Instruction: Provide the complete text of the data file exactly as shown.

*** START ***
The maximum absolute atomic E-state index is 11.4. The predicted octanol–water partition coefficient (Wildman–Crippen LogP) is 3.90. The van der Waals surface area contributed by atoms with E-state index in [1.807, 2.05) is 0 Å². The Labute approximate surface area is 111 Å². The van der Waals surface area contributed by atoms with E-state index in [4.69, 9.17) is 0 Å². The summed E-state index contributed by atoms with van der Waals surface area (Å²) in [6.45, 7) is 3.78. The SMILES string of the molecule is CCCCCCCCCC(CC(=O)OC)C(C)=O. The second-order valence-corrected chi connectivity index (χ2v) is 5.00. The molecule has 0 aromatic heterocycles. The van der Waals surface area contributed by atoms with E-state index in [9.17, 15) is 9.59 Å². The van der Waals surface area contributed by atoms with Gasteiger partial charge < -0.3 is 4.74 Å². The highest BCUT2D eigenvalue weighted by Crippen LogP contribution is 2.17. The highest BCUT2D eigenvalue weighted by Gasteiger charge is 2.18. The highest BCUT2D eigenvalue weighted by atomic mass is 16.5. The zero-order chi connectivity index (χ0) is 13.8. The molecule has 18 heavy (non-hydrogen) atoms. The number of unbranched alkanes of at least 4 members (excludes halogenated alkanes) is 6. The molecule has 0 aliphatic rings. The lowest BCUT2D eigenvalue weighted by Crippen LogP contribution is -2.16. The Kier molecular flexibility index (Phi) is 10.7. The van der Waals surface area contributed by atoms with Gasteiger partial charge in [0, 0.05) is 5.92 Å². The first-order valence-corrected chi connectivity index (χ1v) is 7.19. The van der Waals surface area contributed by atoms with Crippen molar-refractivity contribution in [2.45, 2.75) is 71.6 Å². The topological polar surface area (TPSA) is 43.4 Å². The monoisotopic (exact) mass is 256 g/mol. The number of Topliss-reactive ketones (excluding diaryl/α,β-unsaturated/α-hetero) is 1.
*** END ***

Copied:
The maximum absolute atomic E-state index is 11.4. The predicted octanol–water partition coefficient (Wildman–Crippen LogP) is 3.90. The van der Waals surface area contributed by atoms with E-state index in [1.807, 2.05) is 0 Å². The Labute approximate surface area is 111 Å². The van der Waals surface area contributed by atoms with E-state index in [4.69, 9.17) is 0 Å². The summed E-state index contributed by atoms with van der Waals surface area (Å²) in [6.45, 7) is 3.78. The SMILES string of the molecule is CCCCCCCCCC(CC(=O)OC)C(C)=O. The second-order valence-corrected chi connectivity index (χ2v) is 5.00. The molecule has 0 aromatic heterocycles. The van der Waals surface area contributed by atoms with E-state index in [9.17, 15) is 9.59 Å². The van der Waals surface area contributed by atoms with Gasteiger partial charge < -0.3 is 4.74 Å². The highest BCUT2D eigenvalue weighted by Crippen LogP contribution is 2.17. The highest BCUT2D eigenvalue weighted by Gasteiger charge is 2.18. The highest BCUT2D eigenvalue weighted by atomic mass is 16.5. The zero-order chi connectivity index (χ0) is 13.8. The molecule has 18 heavy (non-hydrogen) atoms. The number of unbranched alkanes of at least 4 members (excludes halogenated alkanes) is 6. The molecule has 0 aliphatic rings. The lowest BCUT2D eigenvalue weighted by Crippen LogP contribution is -2.16. The Kier molecular flexibility index (Phi) is 10.7. The van der Waals surface area contributed by atoms with Gasteiger partial charge in [0, 0.05) is 5.92 Å². The first-order valence-corrected chi connectivity index (χ1v) is 7.19. The van der Waals surface area contributed by atoms with Crippen molar-refractivity contribution in [2.45, 2.75) is 71.6 Å². The topological polar surface area (TPSA) is 43.4 Å². The monoisotopic (exact) mass is 256 g/mol. The number of Topliss-reactive ketones (excluding diaryl/α,β-unsaturated/α-hetero) is 1.